2. • “An organization which facilitates the learning of all its
members and continually transforms itself”- Pedler,
Boydell and Burgoyne
• Organizational learning is a organization wide continuous
process that enhances its collective ability to accept,
make sense of, and respond to internal and external
• Organizational learning requires systematic integration
and collective interpretation of new knowledge that leads
to collective action and involves risk taking as
• A business using organizational learning recognizes the
value added by including all its members in the decision
• A learning organization recognises that a business
consists of people and it takes a commitment from all in
the organization to best obtain the organization’s goal.
3. Conventional Organization Vs Learning
Conventional Organization Learning Organization
Locked into management’s views
of methods and goals
Flexible and open to knew ideas
Makes decision based on what
currently best fits the
Willing to disregard to the status
quo in favour of innovation.
Management encourages all
members to continuously rethink
what they do, how they do it and
how they might do it better.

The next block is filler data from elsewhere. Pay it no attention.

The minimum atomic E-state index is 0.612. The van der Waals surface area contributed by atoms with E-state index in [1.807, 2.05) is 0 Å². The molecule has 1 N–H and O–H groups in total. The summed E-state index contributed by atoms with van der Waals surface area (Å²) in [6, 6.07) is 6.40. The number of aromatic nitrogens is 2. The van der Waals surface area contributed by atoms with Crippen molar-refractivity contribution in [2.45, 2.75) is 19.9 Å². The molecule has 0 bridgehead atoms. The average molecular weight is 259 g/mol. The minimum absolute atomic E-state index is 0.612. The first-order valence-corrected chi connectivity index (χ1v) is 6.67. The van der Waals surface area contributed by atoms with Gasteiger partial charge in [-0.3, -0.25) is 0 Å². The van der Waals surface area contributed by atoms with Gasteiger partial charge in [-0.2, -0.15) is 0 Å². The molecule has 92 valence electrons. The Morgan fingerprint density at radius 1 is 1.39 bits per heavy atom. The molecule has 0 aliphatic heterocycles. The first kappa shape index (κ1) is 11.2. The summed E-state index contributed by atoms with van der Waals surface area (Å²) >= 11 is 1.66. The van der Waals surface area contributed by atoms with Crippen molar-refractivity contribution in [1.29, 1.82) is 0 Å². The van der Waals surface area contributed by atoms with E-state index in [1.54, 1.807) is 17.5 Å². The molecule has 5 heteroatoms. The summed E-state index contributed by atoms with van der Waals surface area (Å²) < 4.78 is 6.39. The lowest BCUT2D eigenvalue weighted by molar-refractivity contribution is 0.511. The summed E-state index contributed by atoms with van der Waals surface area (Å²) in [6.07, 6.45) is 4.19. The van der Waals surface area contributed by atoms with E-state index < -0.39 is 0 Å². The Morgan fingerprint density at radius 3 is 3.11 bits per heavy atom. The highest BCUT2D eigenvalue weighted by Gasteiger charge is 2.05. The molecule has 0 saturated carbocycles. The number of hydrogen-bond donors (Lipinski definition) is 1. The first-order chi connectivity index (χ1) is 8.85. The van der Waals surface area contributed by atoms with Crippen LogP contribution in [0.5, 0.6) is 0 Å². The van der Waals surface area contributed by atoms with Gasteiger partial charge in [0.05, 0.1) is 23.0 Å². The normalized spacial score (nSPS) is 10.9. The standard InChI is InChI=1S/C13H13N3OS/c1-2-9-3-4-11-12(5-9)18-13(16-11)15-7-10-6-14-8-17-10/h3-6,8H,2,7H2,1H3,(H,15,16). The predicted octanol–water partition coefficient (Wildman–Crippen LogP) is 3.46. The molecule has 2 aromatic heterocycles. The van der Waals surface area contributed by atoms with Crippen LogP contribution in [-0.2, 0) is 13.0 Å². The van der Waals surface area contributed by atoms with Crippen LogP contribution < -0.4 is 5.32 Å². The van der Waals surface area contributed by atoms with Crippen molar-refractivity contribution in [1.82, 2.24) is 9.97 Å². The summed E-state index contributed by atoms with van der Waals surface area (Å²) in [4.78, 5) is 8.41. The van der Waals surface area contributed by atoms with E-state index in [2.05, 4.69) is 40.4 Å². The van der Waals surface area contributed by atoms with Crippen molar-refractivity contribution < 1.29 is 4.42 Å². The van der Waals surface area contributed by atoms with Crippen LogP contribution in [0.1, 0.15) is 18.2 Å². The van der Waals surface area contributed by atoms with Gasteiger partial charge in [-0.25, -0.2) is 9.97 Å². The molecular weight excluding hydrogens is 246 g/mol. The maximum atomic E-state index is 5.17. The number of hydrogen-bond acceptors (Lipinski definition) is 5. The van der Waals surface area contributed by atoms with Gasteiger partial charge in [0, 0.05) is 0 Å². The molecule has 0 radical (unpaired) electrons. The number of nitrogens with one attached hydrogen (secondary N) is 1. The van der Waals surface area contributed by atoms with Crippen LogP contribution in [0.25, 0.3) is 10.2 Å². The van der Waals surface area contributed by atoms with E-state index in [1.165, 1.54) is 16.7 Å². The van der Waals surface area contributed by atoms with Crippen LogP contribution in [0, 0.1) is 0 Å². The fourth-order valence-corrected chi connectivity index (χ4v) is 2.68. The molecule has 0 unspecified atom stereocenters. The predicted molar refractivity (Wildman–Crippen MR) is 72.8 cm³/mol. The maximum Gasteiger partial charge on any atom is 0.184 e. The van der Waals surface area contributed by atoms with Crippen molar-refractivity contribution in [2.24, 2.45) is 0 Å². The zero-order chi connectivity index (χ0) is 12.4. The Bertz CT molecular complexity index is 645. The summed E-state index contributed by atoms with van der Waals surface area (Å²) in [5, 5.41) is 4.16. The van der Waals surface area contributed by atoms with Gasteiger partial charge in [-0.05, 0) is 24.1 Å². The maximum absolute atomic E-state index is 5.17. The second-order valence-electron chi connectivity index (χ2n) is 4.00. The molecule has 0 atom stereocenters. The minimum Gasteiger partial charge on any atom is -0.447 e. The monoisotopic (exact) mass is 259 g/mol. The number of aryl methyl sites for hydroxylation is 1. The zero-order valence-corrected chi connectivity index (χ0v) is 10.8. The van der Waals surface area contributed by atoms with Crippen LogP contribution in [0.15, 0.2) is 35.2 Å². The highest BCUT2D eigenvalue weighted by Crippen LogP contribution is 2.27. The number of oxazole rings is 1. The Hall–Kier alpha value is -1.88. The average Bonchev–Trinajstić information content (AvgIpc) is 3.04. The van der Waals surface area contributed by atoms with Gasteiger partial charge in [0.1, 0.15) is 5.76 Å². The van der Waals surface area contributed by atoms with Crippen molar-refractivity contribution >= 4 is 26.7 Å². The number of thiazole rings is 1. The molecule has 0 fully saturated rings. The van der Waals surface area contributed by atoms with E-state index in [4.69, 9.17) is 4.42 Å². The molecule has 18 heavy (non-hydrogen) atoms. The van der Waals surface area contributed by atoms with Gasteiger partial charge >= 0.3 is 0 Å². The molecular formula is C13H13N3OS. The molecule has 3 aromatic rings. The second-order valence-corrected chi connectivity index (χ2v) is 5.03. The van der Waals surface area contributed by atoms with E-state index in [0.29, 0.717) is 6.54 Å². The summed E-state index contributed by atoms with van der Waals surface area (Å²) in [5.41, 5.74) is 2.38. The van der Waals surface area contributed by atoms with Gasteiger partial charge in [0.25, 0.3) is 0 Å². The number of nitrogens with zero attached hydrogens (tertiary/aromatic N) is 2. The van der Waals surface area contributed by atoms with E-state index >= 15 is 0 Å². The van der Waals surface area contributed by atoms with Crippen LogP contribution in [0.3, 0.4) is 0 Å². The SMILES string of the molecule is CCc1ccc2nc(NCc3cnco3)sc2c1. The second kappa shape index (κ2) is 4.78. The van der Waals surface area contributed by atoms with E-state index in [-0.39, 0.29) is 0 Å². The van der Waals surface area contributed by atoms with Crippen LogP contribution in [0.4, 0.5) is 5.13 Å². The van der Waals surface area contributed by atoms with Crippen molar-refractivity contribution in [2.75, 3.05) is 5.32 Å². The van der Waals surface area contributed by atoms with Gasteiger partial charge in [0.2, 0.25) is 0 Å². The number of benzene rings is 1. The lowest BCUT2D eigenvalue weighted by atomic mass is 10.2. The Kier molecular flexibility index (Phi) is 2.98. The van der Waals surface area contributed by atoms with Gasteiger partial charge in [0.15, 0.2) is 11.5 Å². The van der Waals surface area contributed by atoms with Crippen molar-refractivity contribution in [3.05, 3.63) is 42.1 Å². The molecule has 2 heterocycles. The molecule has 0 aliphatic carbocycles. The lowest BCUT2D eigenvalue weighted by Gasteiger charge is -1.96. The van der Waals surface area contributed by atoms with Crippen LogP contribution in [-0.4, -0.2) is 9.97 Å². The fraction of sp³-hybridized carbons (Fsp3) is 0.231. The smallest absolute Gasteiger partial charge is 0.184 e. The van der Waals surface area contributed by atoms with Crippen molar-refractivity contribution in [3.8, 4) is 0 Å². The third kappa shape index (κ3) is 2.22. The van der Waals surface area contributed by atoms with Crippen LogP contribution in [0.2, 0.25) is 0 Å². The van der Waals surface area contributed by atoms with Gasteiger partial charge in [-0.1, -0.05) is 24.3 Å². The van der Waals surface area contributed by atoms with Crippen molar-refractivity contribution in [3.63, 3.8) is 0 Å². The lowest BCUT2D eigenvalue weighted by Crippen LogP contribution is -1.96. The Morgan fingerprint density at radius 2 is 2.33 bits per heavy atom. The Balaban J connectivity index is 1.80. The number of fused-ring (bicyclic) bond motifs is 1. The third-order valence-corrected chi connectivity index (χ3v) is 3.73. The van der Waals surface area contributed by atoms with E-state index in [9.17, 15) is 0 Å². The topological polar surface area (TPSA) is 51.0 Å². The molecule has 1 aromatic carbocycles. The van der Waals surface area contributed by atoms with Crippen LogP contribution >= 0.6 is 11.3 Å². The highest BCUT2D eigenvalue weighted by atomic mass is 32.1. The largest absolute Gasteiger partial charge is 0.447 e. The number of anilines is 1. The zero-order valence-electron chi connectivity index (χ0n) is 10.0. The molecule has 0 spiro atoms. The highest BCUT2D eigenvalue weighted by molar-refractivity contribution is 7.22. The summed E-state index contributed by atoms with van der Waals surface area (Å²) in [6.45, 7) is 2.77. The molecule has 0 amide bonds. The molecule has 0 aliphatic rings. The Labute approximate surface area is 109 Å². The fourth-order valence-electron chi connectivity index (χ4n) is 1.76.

Adapts and reacts to change Anticipates the future and strives
to create services and products
before others are able to perceive
4. • Learning organizations are skilled in:
Systematic problem solving
Learning from past experience
Learning from others
Transferring knowledge promptly and effectively
throughout the organization
5. The Five Disciplines for building
Learning Organization –Peter Senge
1. Personal Mastery: Involves formulating a coherent picture
of the results people most desire to gain as individuals (their
personal vision), alongside a realistic assessment of the
current state of their lives today. Learning to cultivate the
tension between vision and reality can expand people's
capacity to make better choices, and to achieve more of the
results that they have chosen.
2. Mental Models: This discipline of reflection and inquiry
skills is focused around developing awareness of the
attitudes and perceptions that influence thought and
interaction. By continually reflecting upon, talking about,
and reconsidering these internal pictures of the world,
people can gain more capability in governing their actions
6. 3. Shared Vision: This collective discipline establishes a focus
on mutual purpose. People learn to nourish a sense of
commitment in a group or organization by developing shared